Before 2020, infrastructure investments were all the rage for ASX dividend investors.
Cast your mind back to 2019 and interest rates were being dropped to (what was then) record lows. The ASX was exploding, partly as a result. Investors were beginning to gobble up dividend-paying ASX shares in an attempt to replace the government bonds and term deposits that were quickly becoming impotent as true, inflation-beating investments.
And among the favourite dividend shares being gobbled up were infrastructure companies. These companies were some of the ‘safest’ dividend shares on the market, or so many investors believed. As such, these were the shares in the hottest demand from dividend investors. These investors believed the kinds of cash flows these companies offered were far more robust than other ASX dividend shares like Commonwealth Bank of Australia (ASX: CBA). From end to end in 2019, Transurban Group (ASX: TCL) shares rose roughly 30%, as did Sydney Airport Holdings Pty Ltd‘s (ASX: SYD).
What kind of world would we live in where people weren’t using Transurban’s tolled-roads, or flying in and out of Sydney Airport, investors might have asked. I wrote an article back then describing how many investors saw these companies as ‘bond proxies’, or companies with dividends so safe they could be treated as a fixed-income investment.
Well, 2020 has given that answer and broken this thesis in the most brutal of fashions.
Dividend heroes to zeroes
The coronavirus pandemic has comprehensively destroyed the notion that any company’s dividend can be regarded as ‘safe’ or bond-like. Transurban has been forced to slash its dividend payouts in 2020. Sydney Airport has cancelled its interim dividend entirely.
But that in turn begs the question: what role can infrastructure shares play at all in a 2020 dividend portfolio? After all, it’s not just Transurban and Sydney Airport that have cut their dividend in 2020. A range of other former ASX dividend heavyweights have also slashed shareholders’ payouts (as I alluded to earlier). That includes all four of the major ASX banks, Ramsay Health Care Limited (ASX: RHC), Woolworths Group Ltd (ASX: WOW), BHP Group Ltd (ASX: BHP) and Woodside Petroleum Limited (ASX: WPL).
So it’s not like infrastructure shares are alone in this conundrum. Still, investors have always been attracted to infrastructure companies because of the dividend safety discussed earlier, as well as the perception of these companies owning ‘real assets’ that offer additional perks like inflation-hedging.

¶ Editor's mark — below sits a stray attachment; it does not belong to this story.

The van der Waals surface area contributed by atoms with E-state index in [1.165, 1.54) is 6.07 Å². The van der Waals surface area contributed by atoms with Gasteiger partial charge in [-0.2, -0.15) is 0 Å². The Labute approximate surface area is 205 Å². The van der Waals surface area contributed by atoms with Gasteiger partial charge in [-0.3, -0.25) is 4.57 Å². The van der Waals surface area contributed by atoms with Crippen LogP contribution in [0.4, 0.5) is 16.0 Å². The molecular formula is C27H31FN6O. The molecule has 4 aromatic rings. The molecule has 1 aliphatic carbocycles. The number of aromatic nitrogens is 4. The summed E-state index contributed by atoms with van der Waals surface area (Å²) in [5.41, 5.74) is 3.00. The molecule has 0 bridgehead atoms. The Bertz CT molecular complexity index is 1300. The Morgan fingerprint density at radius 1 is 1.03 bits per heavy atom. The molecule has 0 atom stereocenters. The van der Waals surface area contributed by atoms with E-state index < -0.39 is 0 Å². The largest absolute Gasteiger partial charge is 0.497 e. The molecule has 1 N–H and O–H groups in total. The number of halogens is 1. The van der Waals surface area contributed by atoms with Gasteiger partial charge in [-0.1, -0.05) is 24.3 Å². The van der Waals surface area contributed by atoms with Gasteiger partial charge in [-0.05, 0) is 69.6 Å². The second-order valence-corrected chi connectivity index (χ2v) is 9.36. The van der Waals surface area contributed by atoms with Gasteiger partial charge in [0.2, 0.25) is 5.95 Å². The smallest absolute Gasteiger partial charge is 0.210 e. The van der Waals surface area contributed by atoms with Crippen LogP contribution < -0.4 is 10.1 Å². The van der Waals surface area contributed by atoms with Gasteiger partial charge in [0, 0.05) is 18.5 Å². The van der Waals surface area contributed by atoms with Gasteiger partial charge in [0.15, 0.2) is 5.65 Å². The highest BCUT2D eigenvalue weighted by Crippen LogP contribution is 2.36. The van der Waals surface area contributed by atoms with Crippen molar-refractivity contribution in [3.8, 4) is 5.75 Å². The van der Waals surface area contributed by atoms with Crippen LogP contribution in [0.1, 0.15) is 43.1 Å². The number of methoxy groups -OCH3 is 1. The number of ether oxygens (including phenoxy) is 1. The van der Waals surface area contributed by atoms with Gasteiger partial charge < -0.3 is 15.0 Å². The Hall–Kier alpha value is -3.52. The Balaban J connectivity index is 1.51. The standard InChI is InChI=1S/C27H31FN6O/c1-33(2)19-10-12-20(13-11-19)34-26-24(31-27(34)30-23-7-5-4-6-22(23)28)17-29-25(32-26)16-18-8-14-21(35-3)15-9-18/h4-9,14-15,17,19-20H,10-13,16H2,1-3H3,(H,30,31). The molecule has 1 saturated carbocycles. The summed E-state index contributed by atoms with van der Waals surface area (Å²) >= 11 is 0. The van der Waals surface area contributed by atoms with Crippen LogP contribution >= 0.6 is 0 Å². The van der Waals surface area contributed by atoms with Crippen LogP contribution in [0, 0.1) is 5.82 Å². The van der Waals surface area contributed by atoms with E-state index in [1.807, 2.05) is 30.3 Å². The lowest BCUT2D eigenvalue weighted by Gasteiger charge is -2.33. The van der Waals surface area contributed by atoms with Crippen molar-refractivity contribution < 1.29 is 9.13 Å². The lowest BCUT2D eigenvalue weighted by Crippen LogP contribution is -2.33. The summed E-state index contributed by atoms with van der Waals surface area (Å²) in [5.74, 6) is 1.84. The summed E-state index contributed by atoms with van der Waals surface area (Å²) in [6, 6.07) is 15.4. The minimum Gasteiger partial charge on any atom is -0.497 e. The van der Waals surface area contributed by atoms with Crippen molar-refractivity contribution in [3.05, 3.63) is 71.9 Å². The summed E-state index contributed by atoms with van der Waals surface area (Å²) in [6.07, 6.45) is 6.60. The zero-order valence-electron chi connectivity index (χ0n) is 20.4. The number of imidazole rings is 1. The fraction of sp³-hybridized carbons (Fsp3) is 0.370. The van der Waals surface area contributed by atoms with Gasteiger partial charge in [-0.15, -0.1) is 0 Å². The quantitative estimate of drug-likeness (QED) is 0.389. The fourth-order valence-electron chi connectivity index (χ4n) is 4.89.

Holding infrastructure investment shares in 2020
So what place do infrastructure investments have in a 2020 portfolio? Well, I think there’s still merit in this area for a post-COVID world. Although many infrastructure companies have been buckling under the pandemic, others have been doing just fine. Gas pipeline owner APA Group (ASX: APA) is one such example. It has managed to deliver to its investors a dividend increase this year. That’s not a feat many other companies can boast of.
If you’d like a well-rounded portfolio of infrastructure shares instead of trying to pick one or two winners, there’s a couple of solutions. The
Vanguard Global Infrastructure Index ETF (ASX: VBLD) is one such option. It’s an exchange-traded fund (ETF) that holds 139 infrastructure shares from around the world. It offers a trailing dividend yield of 3.37% on current pricing and holds energy retailers, railroad companies, airports, and ports, among others.
The Magellan Infrastructure Fund (ASX: MICH) is another option. It’s an actively managed fund that holds between 20 to 40 shares and offers a trailing yield of 4.19%.
If it’s infrastructure investment you want, either of these funds would make a nice, balanced option, in my view.
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Motley Fool contributor Sebastian Bowen owns shares of Ramsay Health Care Limited. The Motley Fool Australia owns shares of APA Group, Transurban Group, and Woolworths Limited. The Motley Fool Australia has recommended Magellan Infrastructure Fund and Ramsay Health Care Limited. We Fools may not all hold the same opinions, but we all believe that considering a diverse range of insights makes us better investors. The Motley Fool has a disclosure policy. This article contains general investment advice only (under AFSL 400691). Authorised by Scott Phillips.
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